Background: Patients with congestive heart failure (CHF) may have a high prevalence of depression, which may increase the risk of adverse outcomes.
Objective: To determine the prevalence and relationship of depression to outcomes of patients hospitalized with CHF.
Methods: We screened patients aged 18 years or older having New York Heart Association class II or greater CHF, an ejection fraction of 35% or less, or both, admitted between March 1, 1997, and June 30, 1998, to the cardiology service of one hospital. Patients with a Beck Depression Inventory score of 10 or higher underwent a modified National Institute of Mental Health Diagnostic Interview Schedule to identify major depressive disorder. Primary care providers coordinated standard treatment for CHF and other medical and psychiatric disorders. We assessed all-cause mortality and readmission (rehospitalization) rates 3 months and 1 year after depression assessment. Logistic regression analyses were used to evaluate the independent prognostic value of depression after adjustment for clinical risk factors.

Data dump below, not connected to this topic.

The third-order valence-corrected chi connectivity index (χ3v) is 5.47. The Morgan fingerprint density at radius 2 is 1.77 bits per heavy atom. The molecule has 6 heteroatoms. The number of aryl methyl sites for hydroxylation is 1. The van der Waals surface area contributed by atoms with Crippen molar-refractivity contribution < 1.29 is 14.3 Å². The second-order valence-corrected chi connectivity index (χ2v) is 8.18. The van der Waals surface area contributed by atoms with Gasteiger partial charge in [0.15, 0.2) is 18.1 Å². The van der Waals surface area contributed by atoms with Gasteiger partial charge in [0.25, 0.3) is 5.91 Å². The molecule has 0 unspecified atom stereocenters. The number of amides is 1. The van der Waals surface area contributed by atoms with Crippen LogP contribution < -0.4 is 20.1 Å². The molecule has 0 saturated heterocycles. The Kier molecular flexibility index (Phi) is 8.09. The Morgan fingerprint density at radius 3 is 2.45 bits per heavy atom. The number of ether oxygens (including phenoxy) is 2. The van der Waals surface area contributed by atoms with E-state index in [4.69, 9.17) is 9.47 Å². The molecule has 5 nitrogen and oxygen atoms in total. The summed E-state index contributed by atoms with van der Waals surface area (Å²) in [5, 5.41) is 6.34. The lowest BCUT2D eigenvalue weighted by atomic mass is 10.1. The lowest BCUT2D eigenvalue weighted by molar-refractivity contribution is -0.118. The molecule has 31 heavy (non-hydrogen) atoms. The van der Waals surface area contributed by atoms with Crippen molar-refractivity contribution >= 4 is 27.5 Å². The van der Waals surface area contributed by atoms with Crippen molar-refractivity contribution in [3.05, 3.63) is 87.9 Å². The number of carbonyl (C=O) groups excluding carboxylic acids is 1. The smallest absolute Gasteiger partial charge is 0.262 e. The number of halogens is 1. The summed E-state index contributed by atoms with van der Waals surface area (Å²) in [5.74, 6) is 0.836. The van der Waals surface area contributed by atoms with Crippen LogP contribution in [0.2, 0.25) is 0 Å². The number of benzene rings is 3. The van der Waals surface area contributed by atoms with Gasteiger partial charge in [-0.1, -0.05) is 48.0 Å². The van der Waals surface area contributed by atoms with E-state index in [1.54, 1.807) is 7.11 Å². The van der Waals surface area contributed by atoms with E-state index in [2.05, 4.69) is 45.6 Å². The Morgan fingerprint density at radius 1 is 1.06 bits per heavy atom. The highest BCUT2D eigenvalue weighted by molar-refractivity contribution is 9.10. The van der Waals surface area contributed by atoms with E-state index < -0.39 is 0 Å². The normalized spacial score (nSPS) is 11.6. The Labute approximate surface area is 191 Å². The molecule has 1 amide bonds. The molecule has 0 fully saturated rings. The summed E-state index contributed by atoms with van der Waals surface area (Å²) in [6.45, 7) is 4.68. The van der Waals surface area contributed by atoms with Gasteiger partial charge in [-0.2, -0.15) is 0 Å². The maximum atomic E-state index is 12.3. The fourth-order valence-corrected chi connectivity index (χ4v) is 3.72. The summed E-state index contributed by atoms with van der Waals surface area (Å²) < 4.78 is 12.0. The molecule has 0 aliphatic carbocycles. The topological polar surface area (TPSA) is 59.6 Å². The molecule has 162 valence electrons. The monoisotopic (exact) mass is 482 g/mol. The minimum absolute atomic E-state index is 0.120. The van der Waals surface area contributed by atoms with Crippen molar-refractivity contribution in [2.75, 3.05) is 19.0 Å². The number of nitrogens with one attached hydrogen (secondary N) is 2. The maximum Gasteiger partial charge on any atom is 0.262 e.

Results: Of 374 patients screened, 35.3% had a Beck Depression Inventory score of 10 or higher and 13.9% had major depressive disorder. Overall mortality was 7.9% at 3 months and 16.2% at 1 year. Major depression was associated with increased mortality at 3 months (odds ratio, 2.5 vs no depression; P =.08) and at 1 year (odds ratio, 2.23; P =.04) and readmission at 3 months (odds ratio, 1.90; P =.04) and at 1 year (odds ratio, 3.07; P =.005). These increased risks were independent of age, New York Heart Association class, baseline ejection fraction, and ischemic etiology of CHF.
Conclusions: Major depression is common in patients hospitalized with CHF and is independently associated with a poor prognosis.